Blog Post

We've been telling everybody who will listen that the companies that make electronics and other products should make it easier to repair your stuff. In July, we got to tell the Federal Trade Commission...

Consumer Tips | U.S. PIRG

Deadly sleepers still in use at daycares

Our Consumer Watchdog team found 1-in-10 daycare centers using recalled sleepers that have killed more than 30 children.

 

Public Health | U.S. PIRG

Ban Roundup

As cancer victims hold Monsanto accountable in court, our governor should act to ban Roundup unless and until it's proven safe.

 

Antibiotics | U.S. PIRG

Another chain commits to reduce antibiotics

By committing to a concrete timeline for reducing antibiotic use in its beef supply chain, Taco Bell is taking an important step to help preserve these life-saving medicines. We're calling on Wendy's to follow their lead. Learn more.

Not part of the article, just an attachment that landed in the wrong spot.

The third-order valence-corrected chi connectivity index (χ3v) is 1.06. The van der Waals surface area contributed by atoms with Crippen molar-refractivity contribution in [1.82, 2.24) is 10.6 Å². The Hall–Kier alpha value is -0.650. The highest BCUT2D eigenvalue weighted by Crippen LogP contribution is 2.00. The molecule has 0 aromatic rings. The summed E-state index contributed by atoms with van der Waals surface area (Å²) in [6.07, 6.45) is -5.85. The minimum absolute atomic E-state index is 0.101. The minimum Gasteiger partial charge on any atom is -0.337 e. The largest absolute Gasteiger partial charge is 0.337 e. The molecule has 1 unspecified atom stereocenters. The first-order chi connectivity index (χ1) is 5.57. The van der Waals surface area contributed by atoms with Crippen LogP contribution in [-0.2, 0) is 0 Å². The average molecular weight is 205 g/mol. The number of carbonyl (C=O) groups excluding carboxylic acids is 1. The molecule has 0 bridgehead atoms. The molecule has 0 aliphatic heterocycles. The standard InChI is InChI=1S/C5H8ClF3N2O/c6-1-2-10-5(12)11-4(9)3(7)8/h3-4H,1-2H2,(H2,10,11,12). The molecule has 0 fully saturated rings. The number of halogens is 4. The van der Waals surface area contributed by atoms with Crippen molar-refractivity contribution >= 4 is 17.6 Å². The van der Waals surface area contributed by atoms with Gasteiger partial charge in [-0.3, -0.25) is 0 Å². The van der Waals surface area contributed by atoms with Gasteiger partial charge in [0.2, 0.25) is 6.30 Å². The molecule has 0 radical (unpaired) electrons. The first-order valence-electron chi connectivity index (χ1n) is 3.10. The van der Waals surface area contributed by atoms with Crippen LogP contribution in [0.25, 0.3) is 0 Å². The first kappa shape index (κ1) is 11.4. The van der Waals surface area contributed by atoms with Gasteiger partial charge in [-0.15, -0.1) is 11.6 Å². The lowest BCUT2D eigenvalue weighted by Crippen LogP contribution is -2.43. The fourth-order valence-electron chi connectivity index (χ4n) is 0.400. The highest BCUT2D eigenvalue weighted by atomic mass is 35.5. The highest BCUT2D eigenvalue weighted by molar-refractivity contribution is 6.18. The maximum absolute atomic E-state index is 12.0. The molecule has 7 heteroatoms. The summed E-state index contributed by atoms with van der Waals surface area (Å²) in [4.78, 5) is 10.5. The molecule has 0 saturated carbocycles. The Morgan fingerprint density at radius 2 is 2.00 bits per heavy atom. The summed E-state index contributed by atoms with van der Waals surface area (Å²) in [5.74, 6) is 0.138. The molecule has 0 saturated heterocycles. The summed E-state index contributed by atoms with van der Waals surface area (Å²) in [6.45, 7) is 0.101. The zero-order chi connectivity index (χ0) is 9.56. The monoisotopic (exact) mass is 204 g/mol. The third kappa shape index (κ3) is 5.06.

Consumer Tips | U.S. PIRG

Capital One exposes 100 million to identity theft in largest-ever bank hack

Coming on top of the settlement of the massive Equifax data breach, the Capital One breach should serve as a wakeup call to all consumers to hit freeze on their financial identity today to ensure they are protected. Here's how.

 
View AllRSS Feed

Support Us

Your donation supports WashPIRG’s work to stand up for consumers on the issues that matter, especially when powerful interests are blocking progress.

Consumer Alerts

Join our network and stay up to date on our campaigns, get important consumer updates and take action on critical issues.
Optional Member Code